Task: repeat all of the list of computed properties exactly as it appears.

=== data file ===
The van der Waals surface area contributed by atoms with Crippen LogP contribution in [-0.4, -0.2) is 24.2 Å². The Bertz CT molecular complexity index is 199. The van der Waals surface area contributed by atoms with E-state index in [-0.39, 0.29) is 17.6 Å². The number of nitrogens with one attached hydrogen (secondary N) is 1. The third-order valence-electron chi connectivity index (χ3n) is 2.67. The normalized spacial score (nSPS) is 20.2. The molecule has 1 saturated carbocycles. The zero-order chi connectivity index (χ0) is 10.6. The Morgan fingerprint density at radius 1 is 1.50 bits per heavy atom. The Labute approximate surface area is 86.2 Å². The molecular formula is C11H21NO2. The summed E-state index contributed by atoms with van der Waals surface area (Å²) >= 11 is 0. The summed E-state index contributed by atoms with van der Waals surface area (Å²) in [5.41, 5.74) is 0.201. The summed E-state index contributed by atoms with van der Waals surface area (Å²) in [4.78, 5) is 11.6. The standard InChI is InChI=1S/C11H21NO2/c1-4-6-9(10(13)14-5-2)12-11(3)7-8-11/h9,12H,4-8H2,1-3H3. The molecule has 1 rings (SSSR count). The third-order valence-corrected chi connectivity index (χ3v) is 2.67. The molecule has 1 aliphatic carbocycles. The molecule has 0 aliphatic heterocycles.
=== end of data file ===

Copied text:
The van der Waals surface area contributed by atoms with Crippen LogP contribution in [-0.4, -0.2) is 24.2 Å². The Bertz CT molecular complexity index is 199. The van der Waals surface area contributed by atoms with E-state index in [-0.39, 0.29) is 17.6 Å². The number of nitrogens with one attached hydrogen (secondary N) is 1. The third-order valence-electron chi connectivity index (χ3n) is 2.67. The normalized spacial score (nSPS) is 20.2. The molecule has 1 saturated carbocycles. The zero-order chi connectivity index (χ0) is 10.6. The Morgan fingerprint density at radius 1 is 1.50 bits per heavy atom. The Labute approximate surface area is 86.2 Å². The molecular formula is C11H21NO2. The summed E-state index contributed by atoms with van der Waals surface area (Å²) >= 11 is 0. The summed E-state index contributed by atoms with van der Waals surface area (Å²) in [5.41, 5.74) is 0.201. The summed E-state index contributed by atoms with van der Waals surface area (Å²) in [4.78, 5) is 11.6. The standard InChI is InChI=1S/C11H21NO2/c1-4-6-9(10(13)14-5-2)12-11(3)7-8-11/h9,12H,4-8H2,1-3H3. The molecule has 1 rings (SSSR count). The third-order valence-corrected chi connectivity index (χ3v) is 2.67. The molecule has 1 aliphatic carbocycles. The molecule has 0 aliphatic heterocycles.